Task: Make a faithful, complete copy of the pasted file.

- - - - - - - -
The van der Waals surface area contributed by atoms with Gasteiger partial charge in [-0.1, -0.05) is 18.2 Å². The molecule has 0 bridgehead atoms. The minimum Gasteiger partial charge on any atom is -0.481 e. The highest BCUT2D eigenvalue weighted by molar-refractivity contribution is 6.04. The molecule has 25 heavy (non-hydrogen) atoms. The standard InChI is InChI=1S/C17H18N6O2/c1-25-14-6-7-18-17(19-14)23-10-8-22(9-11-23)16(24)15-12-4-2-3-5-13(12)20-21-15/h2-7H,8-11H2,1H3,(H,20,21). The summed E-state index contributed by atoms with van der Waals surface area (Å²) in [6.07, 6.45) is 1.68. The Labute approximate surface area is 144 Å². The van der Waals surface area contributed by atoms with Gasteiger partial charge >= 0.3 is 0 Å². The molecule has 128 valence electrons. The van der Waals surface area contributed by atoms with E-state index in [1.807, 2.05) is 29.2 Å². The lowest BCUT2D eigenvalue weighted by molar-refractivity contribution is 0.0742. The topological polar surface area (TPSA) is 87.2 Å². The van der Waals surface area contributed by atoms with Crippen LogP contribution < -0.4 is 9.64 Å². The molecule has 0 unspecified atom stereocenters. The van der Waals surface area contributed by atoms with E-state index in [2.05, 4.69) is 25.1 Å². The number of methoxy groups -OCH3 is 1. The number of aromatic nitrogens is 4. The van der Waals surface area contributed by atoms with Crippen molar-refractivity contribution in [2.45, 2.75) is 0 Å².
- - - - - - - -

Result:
The van der Waals surface area contributed by atoms with Gasteiger partial charge in [-0.1, -0.05) is 18.2 Å². The molecule has 0 bridgehead atoms. The minimum Gasteiger partial charge on any atom is -0.481 e. The highest BCUT2D eigenvalue weighted by molar-refractivity contribution is 6.04. The molecule has 25 heavy (non-hydrogen) atoms. The standard InChI is InChI=1S/C17H18N6O2/c1-25-14-6-7-18-17(19-14)23-10-8-22(9-11-23)16(24)15-12-4-2-3-5-13(12)20-21-15/h2-7H,8-11H2,1H3,(H,20,21). The summed E-state index contributed by atoms with van der Waals surface area (Å²) in [6.07, 6.45) is 1.68. The Labute approximate surface area is 144 Å². The van der Waals surface area contributed by atoms with Gasteiger partial charge >= 0.3 is 0 Å². The molecule has 128 valence electrons. The van der Waals surface area contributed by atoms with E-state index in [1.807, 2.05) is 29.2 Å². The lowest BCUT2D eigenvalue weighted by molar-refractivity contribution is 0.0742. The topological polar surface area (TPSA) is 87.2 Å². The van der Waals surface area contributed by atoms with Crippen LogP contribution < -0.4 is 9.64 Å². The molecule has 0 unspecified atom stereocenters. The van der Waals surface area contributed by atoms with E-state index in [2.05, 4.69) is 25.1 Å². The number of methoxy groups -OCH3 is 1. The number of aromatic nitrogens is 4. The van der Waals surface area contributed by atoms with Crippen molar-refractivity contribution in [2.45, 2.75) is 0 Å².